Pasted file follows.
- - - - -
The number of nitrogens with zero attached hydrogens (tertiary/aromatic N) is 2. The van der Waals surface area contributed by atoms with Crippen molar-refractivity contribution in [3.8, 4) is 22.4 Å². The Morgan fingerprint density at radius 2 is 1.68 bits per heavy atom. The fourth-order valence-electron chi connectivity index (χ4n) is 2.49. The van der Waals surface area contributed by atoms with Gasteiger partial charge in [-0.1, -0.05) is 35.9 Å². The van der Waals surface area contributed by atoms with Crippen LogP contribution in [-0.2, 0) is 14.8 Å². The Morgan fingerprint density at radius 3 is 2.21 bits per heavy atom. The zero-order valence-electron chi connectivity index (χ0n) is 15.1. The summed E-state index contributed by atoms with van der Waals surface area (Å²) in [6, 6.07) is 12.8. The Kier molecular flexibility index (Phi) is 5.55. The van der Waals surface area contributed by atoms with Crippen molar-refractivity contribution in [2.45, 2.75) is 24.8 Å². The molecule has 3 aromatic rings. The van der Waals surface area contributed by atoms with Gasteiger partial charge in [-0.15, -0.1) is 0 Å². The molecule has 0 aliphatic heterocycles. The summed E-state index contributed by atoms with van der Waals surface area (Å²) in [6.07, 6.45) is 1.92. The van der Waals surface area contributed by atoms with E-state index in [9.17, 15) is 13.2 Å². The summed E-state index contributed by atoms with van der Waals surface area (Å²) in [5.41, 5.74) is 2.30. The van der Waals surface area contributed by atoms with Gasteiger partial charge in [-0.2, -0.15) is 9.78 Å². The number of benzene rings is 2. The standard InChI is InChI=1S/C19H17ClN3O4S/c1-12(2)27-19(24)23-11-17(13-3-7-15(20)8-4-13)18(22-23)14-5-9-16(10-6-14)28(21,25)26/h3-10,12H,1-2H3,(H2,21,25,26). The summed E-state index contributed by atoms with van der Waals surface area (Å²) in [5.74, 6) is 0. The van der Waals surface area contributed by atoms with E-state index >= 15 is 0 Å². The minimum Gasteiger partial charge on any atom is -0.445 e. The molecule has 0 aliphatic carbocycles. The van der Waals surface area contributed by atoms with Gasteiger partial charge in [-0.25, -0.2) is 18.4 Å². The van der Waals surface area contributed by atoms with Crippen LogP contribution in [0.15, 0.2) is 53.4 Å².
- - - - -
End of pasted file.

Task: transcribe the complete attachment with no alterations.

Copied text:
The number of nitrogens with zero attached hydrogens (tertiary/aromatic N) is 2. The van der Waals surface area contributed by atoms with Crippen molar-refractivity contribution in [3.8, 4) is 22.4 Å². The Morgan fingerprint density at radius 2 is 1.68 bits per heavy atom. The fourth-order valence-electron chi connectivity index (χ4n) is 2.49. The van der Waals surface area contributed by atoms with Gasteiger partial charge in [-0.1, -0.05) is 35.9 Å². The van der Waals surface area contributed by atoms with Crippen LogP contribution in [-0.2, 0) is 14.8 Å². The Morgan fingerprint density at radius 3 is 2.21 bits per heavy atom. The zero-order valence-electron chi connectivity index (χ0n) is 15.1. The summed E-state index contributed by atoms with van der Waals surface area (Å²) in [6, 6.07) is 12.8. The Kier molecular flexibility index (Phi) is 5.55. The van der Waals surface area contributed by atoms with Crippen molar-refractivity contribution in [2.45, 2.75) is 24.8 Å². The molecule has 3 aromatic rings. The van der Waals surface area contributed by atoms with Gasteiger partial charge in [-0.15, -0.1) is 0 Å². The molecule has 0 aliphatic heterocycles. The summed E-state index contributed by atoms with van der Waals surface area (Å²) in [6.07, 6.45) is 1.92. The van der Waals surface area contributed by atoms with E-state index in [9.17, 15) is 13.2 Å². The summed E-state index contributed by atoms with van der Waals surface area (Å²) in [5.41, 5.74) is 2.30. The van der Waals surface area contributed by atoms with Gasteiger partial charge in [-0.2, -0.15) is 9.78 Å². The number of benzene rings is 2. The standard InChI is InChI=1S/C19H17ClN3O4S/c1-12(2)27-19(24)23-11-17(13-3-7-15(20)8-4-13)18(22-23)14-5-9-16(10-6-14)28(21,25)26/h3-10,12H,1-2H3,(H2,21,25,26). The summed E-state index contributed by atoms with van der Waals surface area (Å²) in [5.74, 6) is 0. The van der Waals surface area contributed by atoms with E-state index >= 15 is 0 Å². The minimum Gasteiger partial charge on any atom is -0.445 e. The molecule has 0 aliphatic carbocycles. The van der Waals surface area contributed by atoms with Gasteiger partial charge in [-0.25, -0.2) is 18.4 Å². The van der Waals surface area contributed by atoms with Crippen LogP contribution in [0.15, 0.2) is 53.4 Å².